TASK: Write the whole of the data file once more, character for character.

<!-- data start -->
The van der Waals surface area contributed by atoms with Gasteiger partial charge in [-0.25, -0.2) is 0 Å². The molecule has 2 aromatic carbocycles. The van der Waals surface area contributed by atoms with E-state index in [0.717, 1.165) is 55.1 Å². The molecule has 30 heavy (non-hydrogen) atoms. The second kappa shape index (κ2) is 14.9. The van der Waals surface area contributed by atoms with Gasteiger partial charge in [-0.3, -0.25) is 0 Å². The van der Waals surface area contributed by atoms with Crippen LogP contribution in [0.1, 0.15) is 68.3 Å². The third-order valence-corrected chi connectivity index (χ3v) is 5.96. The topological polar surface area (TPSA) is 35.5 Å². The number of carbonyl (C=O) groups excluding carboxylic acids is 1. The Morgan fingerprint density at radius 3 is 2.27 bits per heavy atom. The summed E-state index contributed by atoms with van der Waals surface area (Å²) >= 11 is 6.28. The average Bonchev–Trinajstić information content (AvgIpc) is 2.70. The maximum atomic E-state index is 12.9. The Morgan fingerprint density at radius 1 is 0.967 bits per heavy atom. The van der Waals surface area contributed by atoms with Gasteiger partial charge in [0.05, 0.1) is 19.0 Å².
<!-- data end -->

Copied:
The van der Waals surface area contributed by atoms with Gasteiger partial charge in [-0.25, -0.2) is 0 Å². The molecule has 2 aromatic carbocycles. The van der Waals surface area contributed by atoms with E-state index in [0.717, 1.165) is 55.1 Å². The molecule has 30 heavy (non-hydrogen) atoms. The second kappa shape index (κ2) is 14.9. The van der Waals surface area contributed by atoms with Gasteiger partial charge in [-0.3, -0.25) is 0 Å². The van der Waals surface area contributed by atoms with Crippen LogP contribution in [0.1, 0.15) is 68.3 Å². The third-order valence-corrected chi connectivity index (χ3v) is 5.96. The topological polar surface area (TPSA) is 35.5 Å². The number of carbonyl (C=O) groups excluding carboxylic acids is 1. The Morgan fingerprint density at radius 3 is 2.27 bits per heavy atom. The summed E-state index contributed by atoms with van der Waals surface area (Å²) >= 11 is 6.28. The average Bonchev–Trinajstić information content (AvgIpc) is 2.70. The maximum atomic E-state index is 12.9. The Morgan fingerprint density at radius 1 is 0.967 bits per heavy atom. The van der Waals surface area contributed by atoms with Gasteiger partial charge in [0.05, 0.1) is 19.0 Å².